I made a friend and her name is Beemer. Well, not actually. Her real name is that of an other expensive European sports car, but from where she is from, it’s doubtful she will ever take a ride in her namesake.
Beemer is my friend and she lives in Telica, Nicaragua.
She is a mother of many (unknown to me), living with other women in the family. There are no men around. “Speak no English” is a helpful phrase that keeps me from delving into conversations I have no right to enter.
Beemer has a mouth full of gold, reflective of the dentistry techniques of the local provider. Living on dollars a month, I have no idea how this works out, but the gold covers over rotted and malnourished teeth, and gives her a glint in her smile. I can only imagine how much it must ache to chew with those teeth.
Beemer is contagiously happy!
Maybe this is one reason I like her so much. She had met many of my other team members on our short term mission trip, since many of them are repeat missionaries. Many of our companions have built friendships with numerous local families and children. Some have even sponsored youth through trade schools or paid their college tuition.
Beemer flung her arms in the air and ran to greet us when we appeared at her gate. She had been cooking tamales with other, younger women, in a large pot over an open fire. The women of the family earn their money by selling tamales on the streets to the people of Telica.
She was introduced to me, she smiled, glittered, and gave me a big hug, as if I was some kind of long lost uncle. Okay, then; “when in Rome,” I thought to myself.
Beemer was so proud of her house, one that our team had build on a previous visit. She insisted on giving us a tour. Pointing out a door frame that needed repair, she led us into the interior darkness, even while we were still swimming in the 95 heat and humidity.
The place was a magnet for Dollar Store extension cords, hanging from the roof, each (under)powering various appliances. The walls were adorned with blurry photographs, presumably members of her family, each dressed in a graduation gown, holding a diploma. Graduation is a big deal in Telica.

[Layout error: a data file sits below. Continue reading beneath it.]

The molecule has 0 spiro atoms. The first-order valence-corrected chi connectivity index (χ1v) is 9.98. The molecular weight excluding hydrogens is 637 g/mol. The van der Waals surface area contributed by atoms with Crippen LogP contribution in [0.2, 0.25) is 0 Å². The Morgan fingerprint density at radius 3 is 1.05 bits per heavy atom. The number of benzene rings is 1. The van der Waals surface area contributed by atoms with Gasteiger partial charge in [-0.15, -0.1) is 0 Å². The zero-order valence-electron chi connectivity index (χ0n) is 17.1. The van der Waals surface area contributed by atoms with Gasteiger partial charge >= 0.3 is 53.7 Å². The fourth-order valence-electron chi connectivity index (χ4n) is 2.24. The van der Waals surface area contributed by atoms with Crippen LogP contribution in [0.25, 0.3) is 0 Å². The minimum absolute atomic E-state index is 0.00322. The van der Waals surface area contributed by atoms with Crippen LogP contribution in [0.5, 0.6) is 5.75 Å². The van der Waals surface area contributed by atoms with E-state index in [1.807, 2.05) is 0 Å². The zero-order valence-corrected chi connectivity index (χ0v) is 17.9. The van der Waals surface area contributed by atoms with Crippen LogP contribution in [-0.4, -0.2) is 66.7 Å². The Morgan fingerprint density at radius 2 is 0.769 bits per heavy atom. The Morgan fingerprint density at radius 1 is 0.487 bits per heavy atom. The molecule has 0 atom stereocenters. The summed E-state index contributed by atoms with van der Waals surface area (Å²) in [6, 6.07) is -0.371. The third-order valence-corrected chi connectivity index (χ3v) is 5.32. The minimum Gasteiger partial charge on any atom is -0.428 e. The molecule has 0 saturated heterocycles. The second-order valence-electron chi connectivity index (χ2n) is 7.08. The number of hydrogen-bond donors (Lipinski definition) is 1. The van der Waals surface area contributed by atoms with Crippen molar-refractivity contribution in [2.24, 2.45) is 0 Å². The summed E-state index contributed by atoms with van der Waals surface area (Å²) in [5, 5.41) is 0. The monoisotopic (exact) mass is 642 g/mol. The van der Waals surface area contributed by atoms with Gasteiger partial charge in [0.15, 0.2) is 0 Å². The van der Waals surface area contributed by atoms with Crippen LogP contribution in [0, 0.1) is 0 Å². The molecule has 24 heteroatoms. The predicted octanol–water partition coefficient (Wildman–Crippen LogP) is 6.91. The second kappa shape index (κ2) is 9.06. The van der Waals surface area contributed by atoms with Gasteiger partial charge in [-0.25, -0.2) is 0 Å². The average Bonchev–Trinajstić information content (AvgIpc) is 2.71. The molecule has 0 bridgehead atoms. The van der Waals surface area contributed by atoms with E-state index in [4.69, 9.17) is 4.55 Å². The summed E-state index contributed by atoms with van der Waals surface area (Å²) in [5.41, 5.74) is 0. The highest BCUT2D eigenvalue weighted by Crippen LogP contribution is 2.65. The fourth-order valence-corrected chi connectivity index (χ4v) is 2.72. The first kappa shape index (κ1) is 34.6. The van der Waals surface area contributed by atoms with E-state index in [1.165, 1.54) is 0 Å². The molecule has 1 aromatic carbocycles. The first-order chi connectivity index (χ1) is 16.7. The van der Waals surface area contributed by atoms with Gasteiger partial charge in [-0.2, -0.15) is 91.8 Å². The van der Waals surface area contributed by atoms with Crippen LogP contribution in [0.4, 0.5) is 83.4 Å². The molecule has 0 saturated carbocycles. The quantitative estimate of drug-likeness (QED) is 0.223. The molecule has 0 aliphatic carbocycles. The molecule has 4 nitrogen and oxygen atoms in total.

Beemer was so proud to point out improvements she had made to her house since it was built. She conversed with Spanish speaking members of our group, pointing up, down, over here, and over there. I stood in the background, arms folded, grateful to be invited into this woman’s home.
As the group filed out, Beemer pulled on my pant leg to stay behind. She turned and put an index finger in front of her lips. She wanted to show the new pastor from New York something. Through a nearly invisible passageway, Beemer led me behind a black plastic wall to a small bedroom in the back. Following was one of the many small children who belonged to Beemer’s household.
Lying on the bed was an infant baby, asleep, breathing shallowly, gnats flying around.
Beemer showed her golden smile as I sat on the edge of the bed and cupped my hand upon the child’s head, offering a humble blessing. She was beautiful; obviously a grand-daughter or great grand-daughter. It’s impossible for me to tell. What I can tell you, is that love filled the space; the love of a grandmother for a child, a universal love that so many of us share across boarders and cultures, across time and space.
All love comes from God, who first gives it. Each of us are so blessed to be recipients of God’s love. Church people, like myself, call this grace. We are even more blessed when we receive love that was freely given, and, in turn, freely give it away.
It is easy to love family. If I am willing to get over myself, put myself out there, and show a willingness to make new friends, I’ve found that it is just as easy to love new friends, too.
How about you?